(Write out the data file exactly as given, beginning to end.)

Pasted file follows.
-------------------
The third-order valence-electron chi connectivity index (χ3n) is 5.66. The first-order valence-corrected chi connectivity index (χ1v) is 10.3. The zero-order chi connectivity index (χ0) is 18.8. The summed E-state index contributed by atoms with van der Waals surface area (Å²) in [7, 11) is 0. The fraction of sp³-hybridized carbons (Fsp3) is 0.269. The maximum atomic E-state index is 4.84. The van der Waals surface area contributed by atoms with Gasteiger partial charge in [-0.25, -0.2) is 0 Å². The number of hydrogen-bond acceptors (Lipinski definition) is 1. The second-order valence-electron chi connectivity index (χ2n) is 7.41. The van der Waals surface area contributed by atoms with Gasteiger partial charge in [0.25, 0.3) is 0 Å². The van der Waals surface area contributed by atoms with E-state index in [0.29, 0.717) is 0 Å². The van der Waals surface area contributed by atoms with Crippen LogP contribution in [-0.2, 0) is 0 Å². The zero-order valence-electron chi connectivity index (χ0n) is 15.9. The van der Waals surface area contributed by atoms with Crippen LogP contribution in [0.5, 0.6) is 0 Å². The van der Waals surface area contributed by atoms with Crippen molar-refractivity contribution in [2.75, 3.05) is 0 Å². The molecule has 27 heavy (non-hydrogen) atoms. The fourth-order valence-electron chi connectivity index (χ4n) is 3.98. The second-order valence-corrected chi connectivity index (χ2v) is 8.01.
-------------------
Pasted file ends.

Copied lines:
The third-order valence-electron chi connectivity index (χ3n) is 5.66. The first-order valence-corrected chi connectivity index (χ1v) is 10.3. The zero-order chi connectivity index (χ0) is 18.8. The summed E-state index contributed by atoms with van der Waals surface area (Å²) in [7, 11) is 0. The fraction of sp³-hybridized carbons (Fsp3) is 0.269. The maximum atomic E-state index is 4.84. The van der Waals surface area contributed by atoms with Gasteiger partial charge in [-0.25, -0.2) is 0 Å². The number of hydrogen-bond acceptors (Lipinski definition) is 1. The second-order valence-electron chi connectivity index (χ2n) is 7.41. The van der Waals surface area contributed by atoms with Gasteiger partial charge in [0.25, 0.3) is 0 Å². The van der Waals surface area contributed by atoms with E-state index in [0.29, 0.717) is 0 Å². The van der Waals surface area contributed by atoms with Crippen LogP contribution in [-0.2, 0) is 0 Å². The zero-order valence-electron chi connectivity index (χ0n) is 15.9. The van der Waals surface area contributed by atoms with Crippen LogP contribution in [0.5, 0.6) is 0 Å². The van der Waals surface area contributed by atoms with Crippen molar-refractivity contribution in [2.75, 3.05) is 0 Å². The molecule has 27 heavy (non-hydrogen) atoms. The fourth-order valence-electron chi connectivity index (χ4n) is 3.98. The second-order valence-corrected chi connectivity index (χ2v) is 8.01.